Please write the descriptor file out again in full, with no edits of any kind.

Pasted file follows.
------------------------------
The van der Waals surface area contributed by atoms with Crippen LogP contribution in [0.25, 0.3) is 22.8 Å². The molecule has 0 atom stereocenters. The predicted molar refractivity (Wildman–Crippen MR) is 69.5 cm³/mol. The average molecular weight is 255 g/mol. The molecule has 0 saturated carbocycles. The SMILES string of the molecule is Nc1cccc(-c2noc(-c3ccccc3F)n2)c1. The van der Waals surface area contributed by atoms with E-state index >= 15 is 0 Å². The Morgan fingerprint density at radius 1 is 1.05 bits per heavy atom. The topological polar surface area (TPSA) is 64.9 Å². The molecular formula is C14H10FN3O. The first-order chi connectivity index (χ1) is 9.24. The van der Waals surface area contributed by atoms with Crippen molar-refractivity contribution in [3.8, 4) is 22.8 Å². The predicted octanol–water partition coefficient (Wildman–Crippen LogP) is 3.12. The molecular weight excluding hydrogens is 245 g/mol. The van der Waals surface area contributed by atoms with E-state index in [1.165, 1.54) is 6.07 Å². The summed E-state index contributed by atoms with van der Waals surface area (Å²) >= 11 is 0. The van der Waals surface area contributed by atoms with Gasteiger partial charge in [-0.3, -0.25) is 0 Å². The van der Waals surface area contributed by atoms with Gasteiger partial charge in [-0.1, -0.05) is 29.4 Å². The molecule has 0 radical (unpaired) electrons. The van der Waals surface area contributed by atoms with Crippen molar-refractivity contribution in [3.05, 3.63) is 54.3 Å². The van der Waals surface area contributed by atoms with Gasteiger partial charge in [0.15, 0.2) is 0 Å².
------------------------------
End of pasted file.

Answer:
The van der Waals surface area contributed by atoms with Crippen LogP contribution in [0.25, 0.3) is 22.8 Å². The molecule has 0 atom stereocenters. The predicted molar refractivity (Wildman–Crippen MR) is 69.5 cm³/mol. The average molecular weight is 255 g/mol. The molecule has 0 saturated carbocycles. The SMILES string of the molecule is Nc1cccc(-c2noc(-c3ccccc3F)n2)c1. The van der Waals surface area contributed by atoms with E-state index >= 15 is 0 Å². The Morgan fingerprint density at radius 1 is 1.05 bits per heavy atom. The topological polar surface area (TPSA) is 64.9 Å². The molecular formula is C14H10FN3O. The first-order chi connectivity index (χ1) is 9.24. The van der Waals surface area contributed by atoms with Crippen molar-refractivity contribution in [3.8, 4) is 22.8 Å². The predicted octanol–water partition coefficient (Wildman–Crippen LogP) is 3.12. The molecular weight excluding hydrogens is 245 g/mol. The van der Waals surface area contributed by atoms with E-state index in [1.165, 1.54) is 6.07 Å². The summed E-state index contributed by atoms with van der Waals surface area (Å²) >= 11 is 0. The van der Waals surface area contributed by atoms with Gasteiger partial charge in [-0.3, -0.25) is 0 Å². The van der Waals surface area contributed by atoms with Gasteiger partial charge in [-0.1, -0.05) is 29.4 Å². The molecule has 0 radical (unpaired) electrons. The van der Waals surface area contributed by atoms with Crippen molar-refractivity contribution in [3.05, 3.63) is 54.3 Å². The van der Waals surface area contributed by atoms with Gasteiger partial charge in [0.15, 0.2) is 0 Å².